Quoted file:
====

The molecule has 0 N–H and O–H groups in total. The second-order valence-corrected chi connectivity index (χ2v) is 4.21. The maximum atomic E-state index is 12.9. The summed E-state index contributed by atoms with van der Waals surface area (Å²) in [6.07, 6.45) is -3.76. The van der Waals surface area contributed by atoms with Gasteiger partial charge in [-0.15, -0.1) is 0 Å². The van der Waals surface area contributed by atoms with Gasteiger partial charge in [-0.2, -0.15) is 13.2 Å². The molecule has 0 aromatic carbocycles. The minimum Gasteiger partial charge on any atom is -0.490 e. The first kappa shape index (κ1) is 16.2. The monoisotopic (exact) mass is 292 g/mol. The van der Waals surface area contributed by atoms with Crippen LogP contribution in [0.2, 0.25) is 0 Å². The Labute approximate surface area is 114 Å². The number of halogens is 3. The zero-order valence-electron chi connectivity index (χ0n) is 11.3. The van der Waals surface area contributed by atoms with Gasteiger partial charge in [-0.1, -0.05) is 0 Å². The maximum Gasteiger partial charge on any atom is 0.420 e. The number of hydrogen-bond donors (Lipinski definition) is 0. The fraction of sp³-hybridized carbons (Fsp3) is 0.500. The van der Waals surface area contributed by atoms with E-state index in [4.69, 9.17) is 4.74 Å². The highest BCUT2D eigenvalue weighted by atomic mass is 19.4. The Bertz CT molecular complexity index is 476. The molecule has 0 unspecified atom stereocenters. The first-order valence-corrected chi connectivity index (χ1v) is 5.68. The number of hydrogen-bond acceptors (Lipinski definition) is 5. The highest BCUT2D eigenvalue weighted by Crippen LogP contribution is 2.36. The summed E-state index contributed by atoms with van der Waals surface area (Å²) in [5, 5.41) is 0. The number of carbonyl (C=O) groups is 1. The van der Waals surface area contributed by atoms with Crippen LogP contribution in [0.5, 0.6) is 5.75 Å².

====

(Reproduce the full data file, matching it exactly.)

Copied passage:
The molecule has 0 N–H and O–H groups in total. The second-order valence-corrected chi connectivity index (χ2v) is 4.21. The maximum atomic E-state index is 12.9. The summed E-state index contributed by atoms with van der Waals surface area (Å²) in [6.07, 6.45) is -3.76. The van der Waals surface area contributed by atoms with Gasteiger partial charge in [-0.15, -0.1) is 0 Å². The van der Waals surface area contributed by atoms with Gasteiger partial charge in [-0.2, -0.15) is 13.2 Å². The molecule has 0 aromatic carbocycles. The minimum Gasteiger partial charge on any atom is -0.490 e. The first kappa shape index (κ1) is 16.2. The monoisotopic (exact) mass is 292 g/mol. The van der Waals surface area contributed by atoms with Crippen LogP contribution in [0.2, 0.25) is 0 Å². The Labute approximate surface area is 114 Å². The number of halogens is 3. The zero-order valence-electron chi connectivity index (χ0n) is 11.3. The van der Waals surface area contributed by atoms with Gasteiger partial charge in [-0.1, -0.05) is 0 Å². The maximum Gasteiger partial charge on any atom is 0.420 e. The number of hydrogen-bond donors (Lipinski definition) is 0. The fraction of sp³-hybridized carbons (Fsp3) is 0.500. The van der Waals surface area contributed by atoms with E-state index in [4.69, 9.17) is 4.74 Å². The highest BCUT2D eigenvalue weighted by atomic mass is 19.4. The Bertz CT molecular complexity index is 476. The molecule has 0 unspecified atom stereocenters. The first-order valence-corrected chi connectivity index (χ1v) is 5.68. The number of hydrogen-bond acceptors (Lipinski definition) is 5. The highest BCUT2D eigenvalue weighted by Crippen LogP contribution is 2.36. The summed E-state index contributed by atoms with van der Waals surface area (Å²) in [5, 5.41) is 0. The number of carbonyl (C=O) groups is 1. The van der Waals surface area contributed by atoms with Crippen LogP contribution in [0.5, 0.6) is 5.75 Å².